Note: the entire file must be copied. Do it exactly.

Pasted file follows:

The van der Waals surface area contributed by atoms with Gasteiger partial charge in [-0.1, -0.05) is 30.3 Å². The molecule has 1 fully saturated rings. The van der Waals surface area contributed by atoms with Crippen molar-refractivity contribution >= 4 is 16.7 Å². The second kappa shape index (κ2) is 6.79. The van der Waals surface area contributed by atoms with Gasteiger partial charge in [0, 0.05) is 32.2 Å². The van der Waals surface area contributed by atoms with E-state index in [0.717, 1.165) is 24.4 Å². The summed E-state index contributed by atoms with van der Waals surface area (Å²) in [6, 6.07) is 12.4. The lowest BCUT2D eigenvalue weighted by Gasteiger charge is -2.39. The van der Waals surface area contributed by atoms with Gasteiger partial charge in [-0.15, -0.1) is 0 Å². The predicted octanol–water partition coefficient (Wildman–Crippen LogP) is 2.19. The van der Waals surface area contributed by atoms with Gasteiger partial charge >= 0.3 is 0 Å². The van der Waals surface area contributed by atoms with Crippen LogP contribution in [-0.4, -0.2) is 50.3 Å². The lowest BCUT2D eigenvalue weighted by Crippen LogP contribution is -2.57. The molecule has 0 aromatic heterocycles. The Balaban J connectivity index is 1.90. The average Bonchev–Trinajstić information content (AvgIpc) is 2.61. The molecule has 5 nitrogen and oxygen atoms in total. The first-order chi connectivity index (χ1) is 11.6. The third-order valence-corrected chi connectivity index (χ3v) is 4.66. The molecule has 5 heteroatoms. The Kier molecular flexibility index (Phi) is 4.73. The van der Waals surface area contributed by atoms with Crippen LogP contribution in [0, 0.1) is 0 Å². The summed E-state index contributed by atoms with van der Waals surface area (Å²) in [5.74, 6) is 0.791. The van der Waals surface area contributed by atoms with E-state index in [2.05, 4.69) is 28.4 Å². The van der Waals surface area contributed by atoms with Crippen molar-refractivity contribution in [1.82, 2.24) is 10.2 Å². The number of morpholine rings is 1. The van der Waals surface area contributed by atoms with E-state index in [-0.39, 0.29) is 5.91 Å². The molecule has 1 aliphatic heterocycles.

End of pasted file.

The van der Waals surface area contributed by atoms with Gasteiger partial charge in [-0.1, -0.05) is 30.3 Å². The molecule has 1 fully saturated rings. The van der Waals surface area contributed by atoms with Crippen molar-refractivity contribution >= 4 is 16.7 Å². The second kappa shape index (κ2) is 6.79. The van der Waals surface area contributed by atoms with Gasteiger partial charge in [0, 0.05) is 32.2 Å². The van der Waals surface area contributed by atoms with E-state index in [0.717, 1.165) is 24.4 Å². The summed E-state index contributed by atoms with van der Waals surface area (Å²) in [6, 6.07) is 12.4. The lowest BCUT2D eigenvalue weighted by Gasteiger charge is -2.39. The van der Waals surface area contributed by atoms with Gasteiger partial charge in [-0.15, -0.1) is 0 Å². The predicted octanol–water partition coefficient (Wildman–Crippen LogP) is 2.19. The van der Waals surface area contributed by atoms with Gasteiger partial charge >= 0.3 is 0 Å². The van der Waals surface area contributed by atoms with Crippen LogP contribution in [-0.4, -0.2) is 50.3 Å². The lowest BCUT2D eigenvalue weighted by Crippen LogP contribution is -2.57. The molecule has 0 aromatic heterocycles. The Balaban J connectivity index is 1.90. The average Bonchev–Trinajstić information content (AvgIpc) is 2.61. The molecule has 5 nitrogen and oxygen atoms in total. The first-order chi connectivity index (χ1) is 11.6. The third-order valence-corrected chi connectivity index (χ3v) is 4.66. The molecule has 5 heteroatoms. The Kier molecular flexibility index (Phi) is 4.73. The van der Waals surface area contributed by atoms with Crippen LogP contribution in [0, 0.1) is 0 Å². The summed E-state index contributed by atoms with van der Waals surface area (Å²) in [5.74, 6) is 0.791. The van der Waals surface area contributed by atoms with E-state index in [2.05, 4.69) is 28.4 Å². The van der Waals surface area contributed by atoms with Crippen molar-refractivity contribution in [1.82, 2.24) is 10.2 Å². The number of morpholine rings is 1. The van der Waals surface area contributed by atoms with E-state index in [-0.39, 0.29) is 5.91 Å². The molecule has 1 aliphatic heterocycles.